In Switzerland, the number of years of life lost due to a non-communicable disease (NCD) per 100 000 population has decreased since 1995. In 1995, 3928 years overall were lost to NCD, whereas in 2021 this number was 1919. In 2021, the burden of years lost to NCD to men (2319) was considerably greater than those lost to women (1525 years).
A considerable decline can also be seen when the years of life lost are broken down by disease: For example, the years of life lost due to cardio-vascular disease have fallen from 1055 (1995) to 371 (2021) per 100 000 population and for cancer, figures have fallen from 1689 to 921 years over the same time period.
This indicator is part of the Monitoring System Addiction and NCD (MonAM) of the Federal Office of Public Health (FOPH).
A person’s years of potential life lost due to NCD show how much longer this person would have lived had they not died before the end of their 75th year due to a non-communicable disease (NCD):
Early deaths are calculated on the basis of deaths within the population. With a selected age threshold of 75, a death at the age of 10 means 65 years of potential life lost, death at the age of 65 means 10 years of potential life lost.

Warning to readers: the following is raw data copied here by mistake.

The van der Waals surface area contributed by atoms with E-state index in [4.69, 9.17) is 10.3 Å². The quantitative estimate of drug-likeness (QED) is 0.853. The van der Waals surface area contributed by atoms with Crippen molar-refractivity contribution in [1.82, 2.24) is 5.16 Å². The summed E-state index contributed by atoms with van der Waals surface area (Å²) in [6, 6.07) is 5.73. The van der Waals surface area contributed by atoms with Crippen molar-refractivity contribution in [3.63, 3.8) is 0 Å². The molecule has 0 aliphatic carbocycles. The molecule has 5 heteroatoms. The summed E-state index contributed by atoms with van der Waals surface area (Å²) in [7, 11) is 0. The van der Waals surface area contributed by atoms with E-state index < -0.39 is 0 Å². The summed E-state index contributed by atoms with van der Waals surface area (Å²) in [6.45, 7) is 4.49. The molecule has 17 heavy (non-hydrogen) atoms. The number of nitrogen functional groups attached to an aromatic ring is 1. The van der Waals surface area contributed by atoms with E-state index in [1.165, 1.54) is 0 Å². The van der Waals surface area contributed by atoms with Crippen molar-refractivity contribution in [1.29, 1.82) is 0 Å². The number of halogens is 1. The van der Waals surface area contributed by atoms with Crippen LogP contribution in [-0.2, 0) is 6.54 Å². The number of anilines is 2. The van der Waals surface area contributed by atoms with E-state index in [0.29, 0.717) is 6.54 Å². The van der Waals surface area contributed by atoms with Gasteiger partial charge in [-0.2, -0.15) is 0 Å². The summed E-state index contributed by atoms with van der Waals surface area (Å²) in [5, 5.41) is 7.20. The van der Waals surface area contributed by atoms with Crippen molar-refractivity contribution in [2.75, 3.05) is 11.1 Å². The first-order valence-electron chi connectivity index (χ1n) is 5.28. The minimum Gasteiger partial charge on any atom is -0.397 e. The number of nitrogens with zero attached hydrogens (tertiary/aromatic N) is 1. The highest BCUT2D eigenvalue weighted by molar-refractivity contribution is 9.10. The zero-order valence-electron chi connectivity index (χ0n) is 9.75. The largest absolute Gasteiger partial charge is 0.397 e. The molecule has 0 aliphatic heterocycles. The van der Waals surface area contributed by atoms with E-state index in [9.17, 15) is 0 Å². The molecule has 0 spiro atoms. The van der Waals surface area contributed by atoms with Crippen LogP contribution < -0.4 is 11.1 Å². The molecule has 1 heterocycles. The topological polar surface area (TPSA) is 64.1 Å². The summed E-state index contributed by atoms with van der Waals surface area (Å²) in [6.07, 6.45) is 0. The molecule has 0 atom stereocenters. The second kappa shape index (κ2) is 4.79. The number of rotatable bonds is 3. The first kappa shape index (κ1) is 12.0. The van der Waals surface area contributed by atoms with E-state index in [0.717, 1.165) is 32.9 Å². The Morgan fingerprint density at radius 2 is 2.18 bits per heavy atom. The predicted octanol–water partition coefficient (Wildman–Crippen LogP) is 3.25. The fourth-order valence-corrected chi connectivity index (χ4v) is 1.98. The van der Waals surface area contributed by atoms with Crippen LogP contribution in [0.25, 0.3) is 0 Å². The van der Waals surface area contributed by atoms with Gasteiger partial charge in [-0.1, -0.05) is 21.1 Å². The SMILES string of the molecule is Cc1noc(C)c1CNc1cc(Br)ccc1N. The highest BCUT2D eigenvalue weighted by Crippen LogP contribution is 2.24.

A major objective of the NCD strategy is to fight frequently occurring and chronic diseases such as cardio-vascular disease, cancer, diabetes, respiratory disease and musculoskeletal disease. It aims to reduce the burden of disease in the population and prevent early death. The number of years of life lost provide direct and quantifiable information on the trend in this number.
This indicator is based on the Cause of Death Statistics of the Federal Statistical Office (FSO). Figures are updated annually.
«Years of potential life lost (YPLL)» is an internationally recognised indicator. The indicator shows the number of years of potential life lost per 100 000 population (permanent resident population) for deaths occurring between birth and the age of 75. To calculate the YPLL, the number of years that would have remained up to the age limit of 75 are counted for each death and then added together. The standardised rate was calculated using the direct method with the European standard population 2010 and is described here: Standardisation - explanation and calculation.
The following diseases have been determined according to the corresponding ICD-10 definitions:
For better international comparability, this breakdown is adapted to that used in the Global Burden of Disease study (WHO, 2020). Furthermore, the age threshold was raised from 70 to 75 years in 2022 (OECD, 2022).
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